What I found utterly puzzling about Ms. Harrison's post is that it fails to link to a 2013 entry on that same blog mentioning Ms. Spadafori's admirable Mackenzie Project, an attempt to outcross FCRs with other breeds in an effort to reduce the incidence of cancer. But looking for that website today will yield you nothing; the only trace of it is that post at Jemima's blog now.
I will not here speculate on the reasons Ms. Spadafori removed that from circulation, having not asked her. But what I will say is that it is painfully obvious that dog culture generally needs to change. The ribbon society members who can write this wretched treacle eliding their dogs' short, painful lives as having "chosen well" have surrendered any claim to "improving" their breed whatsoever. Kennel blindness even among those who ought to be knowledgeable enough to understand the danger of genetic bottlenecks is so rampant that even Niels C. Pedersen at UC Davis recently appears to have pussyfooted around the real hazards facing FCRs in a report on that breed's genetic diversity: "... the Flat-Coated Retriever is increasingly recognized for its comparatively good health...." Compared to what, exactly? Pedersen's report comes off sounding like the gag, "But other than that, how was the play, Mrs. Lincoln?": so much whistling past the graveyard.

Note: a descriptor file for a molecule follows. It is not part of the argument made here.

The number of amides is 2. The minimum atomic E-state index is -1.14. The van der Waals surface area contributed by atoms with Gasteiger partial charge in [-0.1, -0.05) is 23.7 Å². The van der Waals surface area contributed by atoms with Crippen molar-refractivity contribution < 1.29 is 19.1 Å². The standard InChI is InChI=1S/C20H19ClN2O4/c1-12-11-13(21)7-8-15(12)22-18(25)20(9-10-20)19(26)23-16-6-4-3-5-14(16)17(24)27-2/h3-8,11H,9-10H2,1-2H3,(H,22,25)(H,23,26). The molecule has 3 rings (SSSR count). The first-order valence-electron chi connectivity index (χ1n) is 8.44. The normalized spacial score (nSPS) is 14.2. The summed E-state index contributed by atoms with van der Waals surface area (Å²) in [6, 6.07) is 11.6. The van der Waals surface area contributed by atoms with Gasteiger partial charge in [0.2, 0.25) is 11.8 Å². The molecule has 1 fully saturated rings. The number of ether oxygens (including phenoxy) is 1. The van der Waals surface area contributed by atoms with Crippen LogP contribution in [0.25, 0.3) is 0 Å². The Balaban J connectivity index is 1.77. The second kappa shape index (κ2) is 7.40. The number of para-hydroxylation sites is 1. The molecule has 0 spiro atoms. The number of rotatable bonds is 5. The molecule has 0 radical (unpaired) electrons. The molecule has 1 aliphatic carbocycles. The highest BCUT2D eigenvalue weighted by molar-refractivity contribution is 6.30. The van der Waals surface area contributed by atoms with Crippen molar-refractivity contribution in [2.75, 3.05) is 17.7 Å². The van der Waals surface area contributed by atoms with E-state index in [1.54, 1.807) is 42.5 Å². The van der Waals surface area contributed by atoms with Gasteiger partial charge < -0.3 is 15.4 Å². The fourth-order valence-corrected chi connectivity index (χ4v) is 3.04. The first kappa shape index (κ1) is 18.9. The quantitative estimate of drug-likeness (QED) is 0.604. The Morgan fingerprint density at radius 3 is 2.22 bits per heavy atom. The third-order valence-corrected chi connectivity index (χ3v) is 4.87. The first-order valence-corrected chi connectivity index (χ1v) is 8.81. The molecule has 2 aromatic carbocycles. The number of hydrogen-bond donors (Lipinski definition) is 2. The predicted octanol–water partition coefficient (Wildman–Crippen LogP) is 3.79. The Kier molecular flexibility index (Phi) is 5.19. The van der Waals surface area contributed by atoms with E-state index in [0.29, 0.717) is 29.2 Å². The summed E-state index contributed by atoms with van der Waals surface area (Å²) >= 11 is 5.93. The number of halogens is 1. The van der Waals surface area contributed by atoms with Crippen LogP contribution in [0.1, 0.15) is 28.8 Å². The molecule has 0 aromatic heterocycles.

Patrick Burns sounds the right note: "So how do you avoid cancer in a Flat-coated Retriever? You stop buying Flat-coated Retrievers. It's just that simple." The reason for this is obvious: dog culture is itself debased by people who lack even a rudimentary knowledge of population genetics, and in fact are hostile to this knowledge. If the AKC vaguely resembles a "Stalinist Switzerland", the broad public is having none of that (less and less, in fact). We desperately need new, sound ideas about dogs and how to breed them, based on demonstrated genetic principles. Dogdom is ripe for a sort of Protestant Reformation; all that is missing is its Martin Luther.